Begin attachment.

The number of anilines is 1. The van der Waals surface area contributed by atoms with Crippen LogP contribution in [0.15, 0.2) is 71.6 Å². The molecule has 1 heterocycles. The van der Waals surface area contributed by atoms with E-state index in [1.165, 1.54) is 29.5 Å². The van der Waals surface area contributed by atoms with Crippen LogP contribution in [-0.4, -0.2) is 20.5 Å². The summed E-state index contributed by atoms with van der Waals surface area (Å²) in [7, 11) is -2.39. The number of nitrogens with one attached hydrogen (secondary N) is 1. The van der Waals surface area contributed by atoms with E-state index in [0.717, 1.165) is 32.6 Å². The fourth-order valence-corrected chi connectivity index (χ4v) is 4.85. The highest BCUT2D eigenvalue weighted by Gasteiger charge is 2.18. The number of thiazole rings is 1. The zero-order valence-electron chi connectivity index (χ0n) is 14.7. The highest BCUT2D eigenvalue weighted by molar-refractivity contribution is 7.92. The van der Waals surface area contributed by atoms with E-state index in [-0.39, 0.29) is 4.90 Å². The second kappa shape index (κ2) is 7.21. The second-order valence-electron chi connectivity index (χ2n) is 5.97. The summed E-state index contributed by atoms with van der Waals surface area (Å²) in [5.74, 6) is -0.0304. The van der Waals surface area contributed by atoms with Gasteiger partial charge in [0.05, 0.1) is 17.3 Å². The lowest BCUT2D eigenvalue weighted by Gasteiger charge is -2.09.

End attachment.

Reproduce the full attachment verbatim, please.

The number of anilines is 1. The van der Waals surface area contributed by atoms with Crippen LogP contribution in [0.15, 0.2) is 71.6 Å². The molecule has 1 heterocycles. The van der Waals surface area contributed by atoms with E-state index in [1.165, 1.54) is 29.5 Å². The van der Waals surface area contributed by atoms with Crippen LogP contribution in [-0.4, -0.2) is 20.5 Å². The summed E-state index contributed by atoms with van der Waals surface area (Å²) in [7, 11) is -2.39. The number of nitrogens with one attached hydrogen (secondary N) is 1. The van der Waals surface area contributed by atoms with E-state index in [0.717, 1.165) is 32.6 Å². The fourth-order valence-corrected chi connectivity index (χ4v) is 4.85. The highest BCUT2D eigenvalue weighted by Gasteiger charge is 2.18. The number of thiazole rings is 1. The zero-order valence-electron chi connectivity index (χ0n) is 14.7. The highest BCUT2D eigenvalue weighted by molar-refractivity contribution is 7.92. The van der Waals surface area contributed by atoms with E-state index in [-0.39, 0.29) is 4.90 Å². The second kappa shape index (κ2) is 7.21. The second-order valence-electron chi connectivity index (χ2n) is 5.97. The summed E-state index contributed by atoms with van der Waals surface area (Å²) in [5.74, 6) is -0.0304. The van der Waals surface area contributed by atoms with Gasteiger partial charge in [0.05, 0.1) is 17.3 Å². The lowest BCUT2D eigenvalue weighted by Gasteiger charge is -2.09.